People motivation has always been important, but with the accelerated transformation of the industry it becomes more and more critical to keep people engaged and supportive of changes.

First, let us review what engagement means and how companies are usually addressing the point. Then, I will introduce the factors of motivation and importance of associating employees to change. I will end with my key rules to keep people engaged.

Employees’ engagement, a few data points

Based on the State of Employee Engagement in 2018 published by, the most common definition of employee engagement is “an employee’s willingness to do his/her best at work” . It is also “an employee’s emotional commitment to the organization and its objectives”.

The percentage of engaged employees varies depending on surveys, geographies and industries. claims that for 2/3 of their interviewed companies, 70% of employees are engaged when 1/3 believes that less than 40% are engaged.

No matter what the exact number is, that depends on individual company policies and HR practices given that only 53% of respondent companies ran a survey in 2018! Still it is important, especially at a time when people are being asked to invest a lot into their job, that has little chance to be the one of tomorrow.

Following the MckKinsey Global Institute report Jobs lost, Jobs gained, up to 30% of current jobs will disappear or will be fully automated by 2030. This means that people will have to go through significant transitions. Success will only come with people understanding why the change and what their next job will be.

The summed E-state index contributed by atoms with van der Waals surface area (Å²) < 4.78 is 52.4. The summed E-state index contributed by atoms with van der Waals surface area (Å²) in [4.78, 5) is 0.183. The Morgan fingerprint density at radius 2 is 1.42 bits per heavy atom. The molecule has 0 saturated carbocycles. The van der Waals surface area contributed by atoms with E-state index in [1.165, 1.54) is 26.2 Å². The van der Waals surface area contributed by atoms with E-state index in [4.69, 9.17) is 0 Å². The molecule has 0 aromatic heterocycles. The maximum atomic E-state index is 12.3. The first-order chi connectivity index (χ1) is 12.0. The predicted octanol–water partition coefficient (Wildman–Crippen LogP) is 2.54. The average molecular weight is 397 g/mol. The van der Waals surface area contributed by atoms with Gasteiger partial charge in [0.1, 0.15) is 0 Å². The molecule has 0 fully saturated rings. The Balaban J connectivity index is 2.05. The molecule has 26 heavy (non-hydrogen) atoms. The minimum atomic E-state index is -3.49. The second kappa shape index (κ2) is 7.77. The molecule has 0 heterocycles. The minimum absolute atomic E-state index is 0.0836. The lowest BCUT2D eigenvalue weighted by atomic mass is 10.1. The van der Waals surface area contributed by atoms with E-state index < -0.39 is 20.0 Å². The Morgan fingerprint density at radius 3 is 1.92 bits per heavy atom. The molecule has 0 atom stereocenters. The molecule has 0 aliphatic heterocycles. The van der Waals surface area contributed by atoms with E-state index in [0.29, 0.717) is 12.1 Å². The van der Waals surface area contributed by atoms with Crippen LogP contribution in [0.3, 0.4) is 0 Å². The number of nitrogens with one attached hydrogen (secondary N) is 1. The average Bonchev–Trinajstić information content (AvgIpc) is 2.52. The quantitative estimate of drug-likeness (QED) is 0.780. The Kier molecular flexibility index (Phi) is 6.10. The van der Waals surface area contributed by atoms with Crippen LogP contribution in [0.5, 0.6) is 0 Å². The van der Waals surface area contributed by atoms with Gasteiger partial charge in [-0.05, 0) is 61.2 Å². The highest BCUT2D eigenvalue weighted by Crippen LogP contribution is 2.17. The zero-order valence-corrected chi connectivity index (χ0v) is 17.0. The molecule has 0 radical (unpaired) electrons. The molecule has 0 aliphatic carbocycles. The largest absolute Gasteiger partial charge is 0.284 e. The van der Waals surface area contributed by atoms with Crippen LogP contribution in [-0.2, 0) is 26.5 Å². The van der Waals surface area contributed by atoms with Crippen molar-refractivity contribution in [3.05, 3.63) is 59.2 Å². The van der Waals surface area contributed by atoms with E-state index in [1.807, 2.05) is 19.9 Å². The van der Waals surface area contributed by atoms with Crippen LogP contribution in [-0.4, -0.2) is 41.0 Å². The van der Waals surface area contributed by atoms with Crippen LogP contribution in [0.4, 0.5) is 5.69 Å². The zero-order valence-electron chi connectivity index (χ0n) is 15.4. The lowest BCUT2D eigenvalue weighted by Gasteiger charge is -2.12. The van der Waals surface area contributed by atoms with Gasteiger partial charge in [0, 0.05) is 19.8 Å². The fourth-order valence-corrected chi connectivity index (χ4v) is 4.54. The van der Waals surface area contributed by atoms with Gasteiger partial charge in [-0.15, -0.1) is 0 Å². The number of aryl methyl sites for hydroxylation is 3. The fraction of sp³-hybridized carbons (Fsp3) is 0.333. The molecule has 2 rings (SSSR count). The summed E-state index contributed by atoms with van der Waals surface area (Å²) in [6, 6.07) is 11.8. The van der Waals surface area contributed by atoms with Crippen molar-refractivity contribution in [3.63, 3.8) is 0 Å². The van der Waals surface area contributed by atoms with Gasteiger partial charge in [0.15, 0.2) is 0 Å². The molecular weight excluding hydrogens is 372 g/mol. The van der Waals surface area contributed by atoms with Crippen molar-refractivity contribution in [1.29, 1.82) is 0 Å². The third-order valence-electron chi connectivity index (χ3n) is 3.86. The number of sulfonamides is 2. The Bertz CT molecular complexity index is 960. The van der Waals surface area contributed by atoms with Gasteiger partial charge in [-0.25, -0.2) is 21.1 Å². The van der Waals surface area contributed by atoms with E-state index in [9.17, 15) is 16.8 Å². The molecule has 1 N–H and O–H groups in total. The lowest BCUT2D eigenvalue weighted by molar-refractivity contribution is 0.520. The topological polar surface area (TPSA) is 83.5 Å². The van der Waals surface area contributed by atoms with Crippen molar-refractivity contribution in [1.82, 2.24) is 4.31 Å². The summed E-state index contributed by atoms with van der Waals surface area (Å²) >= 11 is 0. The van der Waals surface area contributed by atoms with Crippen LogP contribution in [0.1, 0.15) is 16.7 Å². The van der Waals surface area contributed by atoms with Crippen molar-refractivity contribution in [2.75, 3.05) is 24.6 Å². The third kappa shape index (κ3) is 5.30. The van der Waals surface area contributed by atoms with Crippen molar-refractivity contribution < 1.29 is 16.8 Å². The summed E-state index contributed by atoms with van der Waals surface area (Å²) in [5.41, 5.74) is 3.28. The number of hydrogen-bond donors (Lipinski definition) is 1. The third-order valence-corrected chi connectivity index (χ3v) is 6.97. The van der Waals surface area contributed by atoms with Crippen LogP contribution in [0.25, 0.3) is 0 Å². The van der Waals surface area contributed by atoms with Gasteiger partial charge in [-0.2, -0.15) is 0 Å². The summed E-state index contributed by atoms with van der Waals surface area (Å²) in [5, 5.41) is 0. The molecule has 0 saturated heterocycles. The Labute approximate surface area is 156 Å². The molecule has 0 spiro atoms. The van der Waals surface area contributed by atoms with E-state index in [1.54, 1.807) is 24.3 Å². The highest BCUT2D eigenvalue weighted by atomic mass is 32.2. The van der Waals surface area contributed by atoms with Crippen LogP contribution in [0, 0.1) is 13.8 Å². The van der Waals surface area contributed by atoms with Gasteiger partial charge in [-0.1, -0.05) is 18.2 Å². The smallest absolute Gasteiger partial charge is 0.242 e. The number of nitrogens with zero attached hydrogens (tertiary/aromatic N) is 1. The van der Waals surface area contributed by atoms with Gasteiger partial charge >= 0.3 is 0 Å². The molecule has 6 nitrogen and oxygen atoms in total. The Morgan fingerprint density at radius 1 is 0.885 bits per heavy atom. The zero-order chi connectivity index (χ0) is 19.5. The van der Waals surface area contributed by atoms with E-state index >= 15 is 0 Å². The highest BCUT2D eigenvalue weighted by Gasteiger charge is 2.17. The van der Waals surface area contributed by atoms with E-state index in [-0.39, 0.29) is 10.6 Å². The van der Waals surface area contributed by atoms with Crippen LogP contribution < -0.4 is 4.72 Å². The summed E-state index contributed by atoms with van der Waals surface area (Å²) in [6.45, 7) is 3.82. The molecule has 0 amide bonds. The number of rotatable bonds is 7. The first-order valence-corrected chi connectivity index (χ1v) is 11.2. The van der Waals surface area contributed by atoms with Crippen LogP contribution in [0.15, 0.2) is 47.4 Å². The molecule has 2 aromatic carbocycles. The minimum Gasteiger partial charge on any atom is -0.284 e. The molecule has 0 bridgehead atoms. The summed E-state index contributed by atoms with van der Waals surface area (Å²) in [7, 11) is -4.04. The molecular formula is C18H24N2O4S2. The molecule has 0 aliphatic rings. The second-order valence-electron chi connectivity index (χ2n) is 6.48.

Corporate Social Responsibility

As an answer, most companies have a Corporate Social Responsibility (CSR) strategy. CSR means responsibility of enterprises for their impact on society and environment. The concept comes from the US but is more used in Europe supported by the European Commission and reinforced by national laws such as the Grenelle de l’environnement or the PACTE 2018 in France.

Top CSR topics are: work opportunity and diversity, salary competitiveness, career development, training and well-being at work. On theory they are all good to drive proper engagement. Unfortunately, CSR strategy is often well documented in the Yearly Registration Plan but is not executed daily by managers. It becomes more an opportunity to give a positive external image than drive long run employee engagement.

The puzzle of motivation

That is why the other opportunity is to address the drivers for engagement. Obviously having a good salary is important but when it is aligned to market conditions, leadership and positive work culture contribute more to the motivation of employees.

Daniel Pink, a writer on behavioral science, developed an interesting theory in  the “Puzzle of motivation” TEDx video. In this video, he explains that people are motivated by extrinsic factors (reward, recognition) and by intrinsic factors (personal interest, own values). Extrinsic factors are relevant in a simple environment and were very relevant in the past century. Intrinsic factors are more critical today to motivate highly educated workforce facing complex situations.